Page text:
The marijuana industry is projected to generate a billion dollars a year in sales by 2021. Cannabis Control Commission chairman Steve Hoffman told reporters, “I think you’re going to see, every couple of weeks, a couple of new stores and not just stores, but cultivation sites and manufacturing facilities.”

That new business is expected to generate $250 million in state tax money eventually, and Education Secretary James Peyser said this week he’s optimistic that some of those dollars will wind up improving instruction in underperforming school districts.

Not that the pot money is dedicated to schools, but Peyser told State House News Service he’s optimistic about an ed-funding reform package getting to the governor in the coming legislative session. A 2015 report found education is underfunded in Massachusetts by north of $1 billion, and most advocates believe the time has come to revise the formula that disperses state education aid so as to even out inequities in local funding ability.

Students in the state’s largest district expressed their policy beliefs in action Monday, staging a walkout from classes in Boston to demand a halt to pending school closures and that more be done to quell the gun violence that is still claiming young lives.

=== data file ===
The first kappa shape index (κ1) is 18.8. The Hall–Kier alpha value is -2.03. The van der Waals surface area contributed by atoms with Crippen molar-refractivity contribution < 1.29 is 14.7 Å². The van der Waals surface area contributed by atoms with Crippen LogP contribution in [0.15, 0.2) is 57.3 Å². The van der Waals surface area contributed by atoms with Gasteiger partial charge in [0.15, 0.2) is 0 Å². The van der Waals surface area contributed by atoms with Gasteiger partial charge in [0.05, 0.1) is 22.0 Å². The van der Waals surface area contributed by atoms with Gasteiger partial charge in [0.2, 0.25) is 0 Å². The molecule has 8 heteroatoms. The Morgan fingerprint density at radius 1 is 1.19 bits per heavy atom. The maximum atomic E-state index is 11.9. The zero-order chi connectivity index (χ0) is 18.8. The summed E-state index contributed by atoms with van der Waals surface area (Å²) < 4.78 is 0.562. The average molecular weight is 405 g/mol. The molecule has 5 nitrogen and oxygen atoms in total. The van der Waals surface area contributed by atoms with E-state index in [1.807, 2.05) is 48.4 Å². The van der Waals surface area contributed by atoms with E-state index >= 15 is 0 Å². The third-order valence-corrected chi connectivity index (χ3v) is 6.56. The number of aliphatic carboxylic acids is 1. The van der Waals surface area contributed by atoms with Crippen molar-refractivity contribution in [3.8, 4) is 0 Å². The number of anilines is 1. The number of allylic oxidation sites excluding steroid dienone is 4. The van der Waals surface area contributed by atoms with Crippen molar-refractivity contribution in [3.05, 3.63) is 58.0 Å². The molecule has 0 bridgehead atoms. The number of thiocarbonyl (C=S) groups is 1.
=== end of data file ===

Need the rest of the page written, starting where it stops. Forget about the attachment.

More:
“This isn’t normal, it isn’t normal at all,” protest organizer Monica Cannon-Grant told reporters. “We are calling out the names of homicide victims. They need to be heard and they need to be acknowledged. All 43 from this past year.” The mayor’s office had no comment on the protest.

While state officials warned people to mind the cold and drive safe over the busy travel days that Thanksgiving week customarily brings, they also took a longer view of their challenges. WSP USA was named the engineering firm to conduct feasibility planning for an East-West rail link tying Boston to the western environs of Massachusetts — perhaps out to exotic Pittsfield. WSP has worked on projects like One World Trade Center and Arthur Ashe Stadium in Queens, and is currently helping to connect north Texas and Houston by high-speed rail.

Meanwhile, with 1.5 million trips about to be taken over Massachusetts travel infrastructure, Chris Dempsey of the advocacy group Transportation for Massachusetts told the state Department of Transportation board the time has come to deploy congestion pricing. That’s when tolls are structured to reward people for hitting the highway at off-peak times.

State House News Service hopes you and yours enjoyed a restful and delicious Thanksgiving! We are grateful for your support and appreciative of having a sophisticated and thoughtful readership.

STORY OF THE WEEK:  While he accurately measured the modicum of discontentment with Pelosi’s reassumption of the speaker’s chair, Moulton’s approach left many colleagues wishing he could find a way to relax, just as a new option for doing so became legal in his home state.

SONG OF THE WEEK: Whose House is it, anyway? Speaker Pelosi says she knows, the commotion kicked up by Moulton notwithstanding.